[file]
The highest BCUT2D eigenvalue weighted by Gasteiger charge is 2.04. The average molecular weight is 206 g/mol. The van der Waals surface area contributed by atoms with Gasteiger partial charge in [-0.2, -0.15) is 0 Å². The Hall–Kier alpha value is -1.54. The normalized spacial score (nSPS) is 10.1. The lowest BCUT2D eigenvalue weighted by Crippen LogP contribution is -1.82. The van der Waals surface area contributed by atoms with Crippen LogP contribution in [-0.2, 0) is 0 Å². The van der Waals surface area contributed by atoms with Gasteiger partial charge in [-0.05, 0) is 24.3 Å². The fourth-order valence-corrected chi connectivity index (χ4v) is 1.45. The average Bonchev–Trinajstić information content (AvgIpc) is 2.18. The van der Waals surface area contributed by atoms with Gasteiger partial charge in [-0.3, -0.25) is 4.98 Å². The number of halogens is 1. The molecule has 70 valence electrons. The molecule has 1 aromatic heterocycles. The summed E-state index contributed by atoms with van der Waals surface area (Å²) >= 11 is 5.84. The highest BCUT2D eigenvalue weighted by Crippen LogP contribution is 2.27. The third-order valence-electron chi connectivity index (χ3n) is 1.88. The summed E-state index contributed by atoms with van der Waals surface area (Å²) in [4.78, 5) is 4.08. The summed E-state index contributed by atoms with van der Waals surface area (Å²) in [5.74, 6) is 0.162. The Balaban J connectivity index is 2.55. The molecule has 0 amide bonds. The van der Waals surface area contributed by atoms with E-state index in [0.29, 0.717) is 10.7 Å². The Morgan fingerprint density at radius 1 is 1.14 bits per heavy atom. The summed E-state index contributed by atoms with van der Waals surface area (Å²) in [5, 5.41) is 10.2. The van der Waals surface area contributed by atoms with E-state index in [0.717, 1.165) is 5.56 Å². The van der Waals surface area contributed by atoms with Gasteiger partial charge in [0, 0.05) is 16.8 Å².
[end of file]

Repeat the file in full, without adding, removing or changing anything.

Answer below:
The highest BCUT2D eigenvalue weighted by Gasteiger charge is 2.04. The average molecular weight is 206 g/mol. The van der Waals surface area contributed by atoms with Gasteiger partial charge in [-0.2, -0.15) is 0 Å². The Hall–Kier alpha value is -1.54. The normalized spacial score (nSPS) is 10.1. The lowest BCUT2D eigenvalue weighted by Crippen LogP contribution is -1.82. The van der Waals surface area contributed by atoms with Crippen LogP contribution in [-0.2, 0) is 0 Å². The van der Waals surface area contributed by atoms with Gasteiger partial charge in [-0.05, 0) is 24.3 Å². The fourth-order valence-corrected chi connectivity index (χ4v) is 1.45. The average Bonchev–Trinajstić information content (AvgIpc) is 2.18. The van der Waals surface area contributed by atoms with Gasteiger partial charge in [-0.3, -0.25) is 4.98 Å². The number of halogens is 1. The molecule has 70 valence electrons. The molecule has 1 aromatic heterocycles. The summed E-state index contributed by atoms with van der Waals surface area (Å²) >= 11 is 5.84. The highest BCUT2D eigenvalue weighted by Crippen LogP contribution is 2.27. The third-order valence-electron chi connectivity index (χ3n) is 1.88. The summed E-state index contributed by atoms with van der Waals surface area (Å²) in [4.78, 5) is 4.08. The summed E-state index contributed by atoms with van der Waals surface area (Å²) in [5.74, 6) is 0.162. The Balaban J connectivity index is 2.55. The molecule has 0 amide bonds. The van der Waals surface area contributed by atoms with E-state index in [0.29, 0.717) is 10.7 Å². The Morgan fingerprint density at radius 1 is 1.14 bits per heavy atom. The summed E-state index contributed by atoms with van der Waals surface area (Å²) in [5, 5.41) is 10.2. The van der Waals surface area contributed by atoms with E-state index in [0.717, 1.165) is 5.56 Å². The van der Waals surface area contributed by atoms with Gasteiger partial charge in [0, 0.05) is 16.8 Å².